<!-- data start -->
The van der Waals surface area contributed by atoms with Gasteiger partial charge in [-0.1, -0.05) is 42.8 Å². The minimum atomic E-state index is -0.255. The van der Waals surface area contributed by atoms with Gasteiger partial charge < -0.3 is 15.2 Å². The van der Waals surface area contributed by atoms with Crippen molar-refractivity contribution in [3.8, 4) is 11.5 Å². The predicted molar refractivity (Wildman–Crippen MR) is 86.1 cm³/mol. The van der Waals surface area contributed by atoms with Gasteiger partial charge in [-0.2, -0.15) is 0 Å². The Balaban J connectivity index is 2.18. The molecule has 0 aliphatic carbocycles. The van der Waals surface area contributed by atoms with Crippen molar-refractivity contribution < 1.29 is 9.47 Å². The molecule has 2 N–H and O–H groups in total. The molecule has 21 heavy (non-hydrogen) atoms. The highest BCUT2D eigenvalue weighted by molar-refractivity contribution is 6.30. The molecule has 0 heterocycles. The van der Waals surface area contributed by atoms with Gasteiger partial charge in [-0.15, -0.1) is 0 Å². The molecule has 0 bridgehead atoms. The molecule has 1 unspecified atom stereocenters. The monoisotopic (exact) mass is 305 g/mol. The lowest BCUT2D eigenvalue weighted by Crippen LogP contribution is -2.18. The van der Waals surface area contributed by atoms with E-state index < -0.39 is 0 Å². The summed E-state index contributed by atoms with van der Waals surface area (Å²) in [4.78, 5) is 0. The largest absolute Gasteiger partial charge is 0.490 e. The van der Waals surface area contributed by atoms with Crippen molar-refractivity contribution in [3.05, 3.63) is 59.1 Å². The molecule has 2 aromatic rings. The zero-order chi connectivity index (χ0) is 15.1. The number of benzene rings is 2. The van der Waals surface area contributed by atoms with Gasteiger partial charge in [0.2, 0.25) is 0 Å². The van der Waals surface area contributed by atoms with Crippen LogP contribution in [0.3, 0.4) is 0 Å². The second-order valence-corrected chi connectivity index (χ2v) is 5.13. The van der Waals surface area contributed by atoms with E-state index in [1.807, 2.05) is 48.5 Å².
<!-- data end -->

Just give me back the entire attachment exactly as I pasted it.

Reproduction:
The van der Waals surface area contributed by atoms with Gasteiger partial charge in [-0.1, -0.05) is 42.8 Å². The minimum atomic E-state index is -0.255. The van der Waals surface area contributed by atoms with Gasteiger partial charge < -0.3 is 15.2 Å². The van der Waals surface area contributed by atoms with Crippen molar-refractivity contribution in [3.8, 4) is 11.5 Å². The predicted molar refractivity (Wildman–Crippen MR) is 86.1 cm³/mol. The van der Waals surface area contributed by atoms with Gasteiger partial charge in [-0.2, -0.15) is 0 Å². The Balaban J connectivity index is 2.18. The molecule has 0 aliphatic carbocycles. The van der Waals surface area contributed by atoms with Crippen molar-refractivity contribution < 1.29 is 9.47 Å². The molecule has 2 N–H and O–H groups in total. The molecule has 21 heavy (non-hydrogen) atoms. The highest BCUT2D eigenvalue weighted by molar-refractivity contribution is 6.30. The molecule has 0 heterocycles. The van der Waals surface area contributed by atoms with Gasteiger partial charge in [-0.15, -0.1) is 0 Å². The molecule has 0 bridgehead atoms. The molecule has 1 unspecified atom stereocenters. The monoisotopic (exact) mass is 305 g/mol. The lowest BCUT2D eigenvalue weighted by Crippen LogP contribution is -2.18. The van der Waals surface area contributed by atoms with E-state index < -0.39 is 0 Å². The summed E-state index contributed by atoms with van der Waals surface area (Å²) in [4.78, 5) is 0. The largest absolute Gasteiger partial charge is 0.490 e. The van der Waals surface area contributed by atoms with Crippen molar-refractivity contribution in [3.05, 3.63) is 59.1 Å². The molecule has 2 aromatic rings. The zero-order chi connectivity index (χ0) is 15.1. The number of benzene rings is 2. The van der Waals surface area contributed by atoms with Gasteiger partial charge in [0.2, 0.25) is 0 Å². The van der Waals surface area contributed by atoms with Crippen LogP contribution in [0.3, 0.4) is 0 Å². The second-order valence-corrected chi connectivity index (χ2v) is 5.13. The van der Waals surface area contributed by atoms with E-state index in [1.807, 2.05) is 48.5 Å².